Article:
During the past several months, I've talked with many people about these structures. I've also received a number of calls from people who wondered what was going on with the building next door to where I work -- at "the point" where Central Avenue and Washington Avenue meet Henry Johnson Boulevard.
The callers often expressed concern about the facade of the building, and asked what the new tenant, TrustCo Bank, was doing to the windows. "It looks terrible," the callers would say ... "How could they brick up those windows?"
Several of these calls came from people frequently considered champions of the preservation movement. People whose silence was deafening on the situation just a few blocks east on Washington Avenue.
The powerful and influential members of the Fort Orange Club want to do much more than reconfigure a facade or close off a few window openings. They want to demolish viable buildings that illustrate the commercial legacy of Washington Avenue, and revise our city's history to enclose their private club in a fenced-off, "park-like" setting.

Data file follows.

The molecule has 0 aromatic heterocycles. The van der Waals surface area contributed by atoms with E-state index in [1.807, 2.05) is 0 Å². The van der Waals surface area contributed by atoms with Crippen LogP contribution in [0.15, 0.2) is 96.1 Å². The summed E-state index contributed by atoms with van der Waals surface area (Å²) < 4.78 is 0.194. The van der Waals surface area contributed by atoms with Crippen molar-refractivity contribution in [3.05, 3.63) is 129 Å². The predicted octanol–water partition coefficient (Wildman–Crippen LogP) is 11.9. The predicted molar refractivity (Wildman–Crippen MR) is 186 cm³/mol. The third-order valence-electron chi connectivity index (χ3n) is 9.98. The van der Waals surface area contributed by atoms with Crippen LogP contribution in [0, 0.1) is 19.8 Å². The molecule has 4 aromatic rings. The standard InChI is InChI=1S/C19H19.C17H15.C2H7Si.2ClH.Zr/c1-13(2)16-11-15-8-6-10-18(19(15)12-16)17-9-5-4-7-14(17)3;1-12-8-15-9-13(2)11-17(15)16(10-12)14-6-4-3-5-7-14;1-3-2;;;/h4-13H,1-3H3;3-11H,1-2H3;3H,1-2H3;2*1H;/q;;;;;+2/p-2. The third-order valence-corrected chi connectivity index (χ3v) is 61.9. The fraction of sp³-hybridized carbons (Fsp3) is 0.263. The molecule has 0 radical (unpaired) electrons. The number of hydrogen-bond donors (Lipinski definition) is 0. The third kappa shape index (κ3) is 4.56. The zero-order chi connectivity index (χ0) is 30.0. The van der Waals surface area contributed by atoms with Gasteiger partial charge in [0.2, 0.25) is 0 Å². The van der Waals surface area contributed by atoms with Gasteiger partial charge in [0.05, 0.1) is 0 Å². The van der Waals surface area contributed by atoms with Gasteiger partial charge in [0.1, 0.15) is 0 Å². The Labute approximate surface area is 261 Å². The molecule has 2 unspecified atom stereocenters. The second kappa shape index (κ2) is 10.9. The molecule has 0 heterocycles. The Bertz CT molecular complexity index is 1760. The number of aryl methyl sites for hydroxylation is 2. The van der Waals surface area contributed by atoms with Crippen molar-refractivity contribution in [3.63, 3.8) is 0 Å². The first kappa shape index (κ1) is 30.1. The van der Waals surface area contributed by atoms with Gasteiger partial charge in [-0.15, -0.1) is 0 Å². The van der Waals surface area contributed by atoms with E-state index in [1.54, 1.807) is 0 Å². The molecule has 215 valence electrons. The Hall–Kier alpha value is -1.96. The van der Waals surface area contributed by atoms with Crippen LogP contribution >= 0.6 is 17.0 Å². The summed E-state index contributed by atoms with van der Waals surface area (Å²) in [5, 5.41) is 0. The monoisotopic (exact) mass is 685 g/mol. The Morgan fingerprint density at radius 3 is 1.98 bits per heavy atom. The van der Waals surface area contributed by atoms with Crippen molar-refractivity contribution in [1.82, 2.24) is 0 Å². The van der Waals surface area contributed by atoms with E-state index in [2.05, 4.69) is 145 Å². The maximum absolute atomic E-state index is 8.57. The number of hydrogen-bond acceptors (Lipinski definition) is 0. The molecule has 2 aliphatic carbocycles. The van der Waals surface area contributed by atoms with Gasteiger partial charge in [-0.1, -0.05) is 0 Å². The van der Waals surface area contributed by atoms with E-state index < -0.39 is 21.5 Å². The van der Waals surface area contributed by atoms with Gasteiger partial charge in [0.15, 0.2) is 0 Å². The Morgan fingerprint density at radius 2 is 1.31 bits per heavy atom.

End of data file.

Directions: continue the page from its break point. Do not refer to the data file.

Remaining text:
So, one week from today, will you think, "It's too bad that the Fort Orange Club was allowed to tear down those buildings," or "I'm glad I wrote that letter or made that phone call to say that the unique streetscape of our neighborhood should not be sacrificed for a few private parking spaces."
I hope you will join your friends and neighbors and let the Fort Orange Club, the BZA, and other decision-makers know that residents of Albany don't think it's EVER a good idea to tear down historic buildings to create surface parking lots!
The BZA meets next on Wednesday, September 10. Please take a moment to:
- write a letter to the Board of Zoning Appeals and email it to Bradley Glass at the Department of Planning, firstname.lastname@example.org ;
- write a letter to the editor, http://timesunion.com/forms/emaileditor.asp;
- talk to your neighbors and encourage them to do the same.